The lost world of Socotra, a remote island with plants up to 20 million years old

The lost world of Socotra, a remote island with plants up to 20 million years old

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The remote island of Socotra could be straight out of a science-fiction movie. Its native flora is so unique and foreign to the eye that it has been described as the most alien looking place on earth. But this small island, nestled in the Indian Ocean around 250 kilometres off the coast of Somalia, is very real, and is home to around 800 rare species of flora and fauna , including varieties of plants that have existed on earth for more than 20 million years.

The unique trees of Socotra island. Photo source .

The long geological isolation of the Socotra archipelago and its fierce heat and drought have combined to create a spectacular endemic flora. The site is of universal importance and was given UNESCO’s global recognition because of its biodiversity with rich and distinct flora and fauna: 37% of Socotra’s 825 plant species, 90% of its reptile species and 95% of its land snail species do not occur anywhere else in the world.

One of the most striking of Socotra's plants is the dragon's blood tree (Dracaena cinnabari), which is a strange-looking, umbrella-shaped tree. Its red sap was thought to be the dragon's blood of the ancients and was once used in medieval magic. The blood-coloured resin was also used as a dye, and today as paint and varnish. Also important in ancient times were Socotra's various endemic aloes, used medicinally, and for cosmetics.

Dried 'dragon blood'. Photo source: Wikimedia

The remote island of Socotra, whose name is thought to come from the Sanskrit for ‘blissful island’ is nestled in the Indian Ocean approximately 250km off the coast of Somalia and is home to around 40,000 inhabitants. The indigenous inhabitants are mainly of Southern Arabian descent and there are also a number of residents of Somali and Indian origin. Several of the female lineages on the island are found nowhere else on earth.

Socotra Village. Photo credit: Jonah M Kessel

Socotri children in a fishing village. Photo credit: Jonah M Kessel

    Socotra island: The Unesco-protected 'Jewel of Arabia' vanishing amid Yemen’s civil war

    Legend has it the otherworldly dragon’s blood tree first grew on the spot where two brothers, Darsa and Samha, fought to the death. In Arabic, it is known as dam al akhawain – “the blood of the two brothers”.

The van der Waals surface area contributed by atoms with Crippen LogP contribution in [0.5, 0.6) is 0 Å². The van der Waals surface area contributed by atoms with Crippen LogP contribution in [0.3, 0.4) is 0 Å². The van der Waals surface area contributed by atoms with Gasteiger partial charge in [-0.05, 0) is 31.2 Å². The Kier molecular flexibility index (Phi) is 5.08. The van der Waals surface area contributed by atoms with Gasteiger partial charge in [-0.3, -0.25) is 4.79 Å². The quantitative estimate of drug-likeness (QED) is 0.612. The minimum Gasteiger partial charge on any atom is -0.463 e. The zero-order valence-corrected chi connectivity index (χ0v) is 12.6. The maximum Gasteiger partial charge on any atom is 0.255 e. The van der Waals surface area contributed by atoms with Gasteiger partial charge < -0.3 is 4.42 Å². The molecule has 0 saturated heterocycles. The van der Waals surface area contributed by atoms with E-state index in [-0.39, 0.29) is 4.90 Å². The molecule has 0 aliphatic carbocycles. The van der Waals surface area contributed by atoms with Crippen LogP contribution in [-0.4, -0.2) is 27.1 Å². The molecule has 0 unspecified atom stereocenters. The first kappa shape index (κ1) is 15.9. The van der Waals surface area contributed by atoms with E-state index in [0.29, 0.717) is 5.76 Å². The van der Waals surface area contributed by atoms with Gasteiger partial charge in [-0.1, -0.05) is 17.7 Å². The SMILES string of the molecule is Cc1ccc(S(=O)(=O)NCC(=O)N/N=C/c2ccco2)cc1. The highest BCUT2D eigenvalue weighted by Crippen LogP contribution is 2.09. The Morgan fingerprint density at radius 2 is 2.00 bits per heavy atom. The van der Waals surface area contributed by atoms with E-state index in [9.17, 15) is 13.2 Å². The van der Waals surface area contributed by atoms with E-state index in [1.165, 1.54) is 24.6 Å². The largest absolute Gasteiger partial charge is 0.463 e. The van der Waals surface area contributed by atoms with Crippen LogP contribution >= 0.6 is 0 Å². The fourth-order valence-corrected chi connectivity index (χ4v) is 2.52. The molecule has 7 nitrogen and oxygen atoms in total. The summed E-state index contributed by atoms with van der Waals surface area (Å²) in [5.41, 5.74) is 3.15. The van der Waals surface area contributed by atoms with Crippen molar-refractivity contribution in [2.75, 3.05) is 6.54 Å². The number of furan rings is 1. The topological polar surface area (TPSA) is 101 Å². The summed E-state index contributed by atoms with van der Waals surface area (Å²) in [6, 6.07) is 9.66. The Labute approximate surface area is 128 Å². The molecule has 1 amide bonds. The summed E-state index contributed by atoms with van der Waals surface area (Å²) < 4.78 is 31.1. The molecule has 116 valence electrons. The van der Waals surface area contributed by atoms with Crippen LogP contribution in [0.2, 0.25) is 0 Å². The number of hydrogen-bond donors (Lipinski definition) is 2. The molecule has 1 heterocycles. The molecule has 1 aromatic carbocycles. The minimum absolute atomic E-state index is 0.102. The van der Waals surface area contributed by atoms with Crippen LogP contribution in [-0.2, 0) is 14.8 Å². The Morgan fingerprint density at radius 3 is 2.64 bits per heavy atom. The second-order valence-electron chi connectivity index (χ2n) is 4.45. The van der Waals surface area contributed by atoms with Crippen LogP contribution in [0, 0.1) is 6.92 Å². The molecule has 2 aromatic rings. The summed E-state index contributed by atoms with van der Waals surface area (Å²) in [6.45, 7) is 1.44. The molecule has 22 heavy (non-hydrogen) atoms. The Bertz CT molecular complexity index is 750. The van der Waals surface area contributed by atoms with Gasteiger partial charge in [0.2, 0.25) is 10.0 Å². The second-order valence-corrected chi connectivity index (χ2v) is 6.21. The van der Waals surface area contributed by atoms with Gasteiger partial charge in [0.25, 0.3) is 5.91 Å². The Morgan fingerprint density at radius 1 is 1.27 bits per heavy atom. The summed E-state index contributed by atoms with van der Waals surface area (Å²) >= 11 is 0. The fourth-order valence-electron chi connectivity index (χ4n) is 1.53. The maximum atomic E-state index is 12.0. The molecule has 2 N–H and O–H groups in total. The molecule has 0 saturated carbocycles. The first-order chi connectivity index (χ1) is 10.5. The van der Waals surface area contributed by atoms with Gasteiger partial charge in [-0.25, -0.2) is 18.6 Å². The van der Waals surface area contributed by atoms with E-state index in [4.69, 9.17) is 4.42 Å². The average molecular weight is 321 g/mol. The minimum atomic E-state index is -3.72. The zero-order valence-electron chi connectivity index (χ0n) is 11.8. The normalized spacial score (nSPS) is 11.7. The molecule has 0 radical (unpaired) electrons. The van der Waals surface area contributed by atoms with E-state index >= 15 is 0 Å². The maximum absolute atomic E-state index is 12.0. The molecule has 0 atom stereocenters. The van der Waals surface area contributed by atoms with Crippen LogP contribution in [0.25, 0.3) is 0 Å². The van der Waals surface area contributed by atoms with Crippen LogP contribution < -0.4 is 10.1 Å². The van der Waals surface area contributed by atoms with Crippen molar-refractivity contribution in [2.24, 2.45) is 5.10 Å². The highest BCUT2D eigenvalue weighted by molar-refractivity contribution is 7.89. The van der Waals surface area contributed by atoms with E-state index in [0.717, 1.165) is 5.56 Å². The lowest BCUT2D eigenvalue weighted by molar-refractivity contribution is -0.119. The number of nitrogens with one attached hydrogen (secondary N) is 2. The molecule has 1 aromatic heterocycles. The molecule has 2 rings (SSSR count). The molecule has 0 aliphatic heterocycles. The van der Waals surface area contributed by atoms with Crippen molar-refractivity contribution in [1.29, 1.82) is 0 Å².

The unique tree, with its crimson resin and dense crown of prehistoric leaves, is a beloved symbol of the Arabian Sea island of Socotra and its parent country of Yemen.

    But like the ancient Darsa and Samha, Yemen is a country of two halves once again at war with each other. The conflict places Socotra at the centre of a new power struggle between the weakened Yemeni government and the geopolitical ambitions of its ally, the United Arab Emirates (UAE).

    Yemen's Socotra Island, the 'Jewel of Arabia'

    1 /17 Yemen's Socotra Island, the 'Jewel of Arabia'

    Yemen's Socotra Island, the 'Jewel of Arabia'

    Yemen's Socotra Island, the 'Jewel of Arabia'

    Yemen's Socotra Island, the 'Jewel of Arabia'

    Yemen's Socotra Island, the 'Jewel of Arabia'

    Yemen's Socotra Island, the 'Jewel of Arabia'

    Yemen's Socotra Island, the 'Jewel of Arabia'

    Yemen's Socotra Island, the 'Jewel of Arabia'

    Yemen's Socotra Island, the 'Jewel of Arabia'

    Yemen's Socotra Island, the 'Jewel of Arabia'

    Yemen's Socotra Island, the 'Jewel of Arabia'

    Yemen's Socotra Island, the 'Jewel of Arabia'

    Yemen's Socotra Island, the 'Jewel of Arabia'

    Yemen's Socotra Island, the 'Jewel of Arabia'

    Yemen's Socotra Island, the 'Jewel of Arabia'

    Yemen's Socotra Island, the 'Jewel of Arabia'

    Yemen's Socotra Island, the 'Jewel of Arabia'

    Yemen's Socotra Island, the 'Jewel of Arabia'

    The so-called Galapagos of the Indian Ocean – home to 700 endemic species – is the latest acquisition in the UAE’s growing modern empire: other extraterritorial Emirati projects include controversial ventures in Eritrea, Djibouti, Somaliland and the Yemeni islet of Perim.

    Doing our best to avoid the attention of the pro-UAE authorities after two days’ journey on a cement cargo ship from Oman, The Independent is the first news outlet to access the island since Yemen’s war broke out three years ago and the Emirates quietly started taking over.

    We found the UAE has all but annexed this sovereign piece of Yemen, building a military base, setting up communications networks, conducting its own census and inviting Socotra residents to Abu Dhabi by the planeload for free healthcare and special work permits.

    Critics and activists say the UAE seeks to transform the island into a permanent military outpost-cum-holiday resort, and may even be stealing its Unesco-protected plants and animals.

    Requests by The Independent for comment from UAE authorities for this story went unanswered.

    In the past, the UAE government has said it is offering a “helping hand” to parts of impoverished Yemen that need it. The Emirates, part of an Arab coalition helping Yemen’s exiled government fight Houthi rebels, “is neither an occupier nor a troublemaker”, aspiring to “peace and stability in the region,” commentators say.

    “Among the rules of political action is that you should build trust with your allies . and put public interest ahead of personal ones,” UAE foreign minister Anwar Gargash has said of his country’s involvement in Yemen.

    Socotra’s 60,000 inhabitants have lived in harmony with nature for thousands of years, almost completely isolated from the outside world.

    Now, civil war, a foreign occupation and the looming spectre of climate change mean that a perfect storm has finally arrived on the island’s shores.

    The intertwined threats are already rapidly affecting the local way of life and the archipelago’s delicate ecosystem.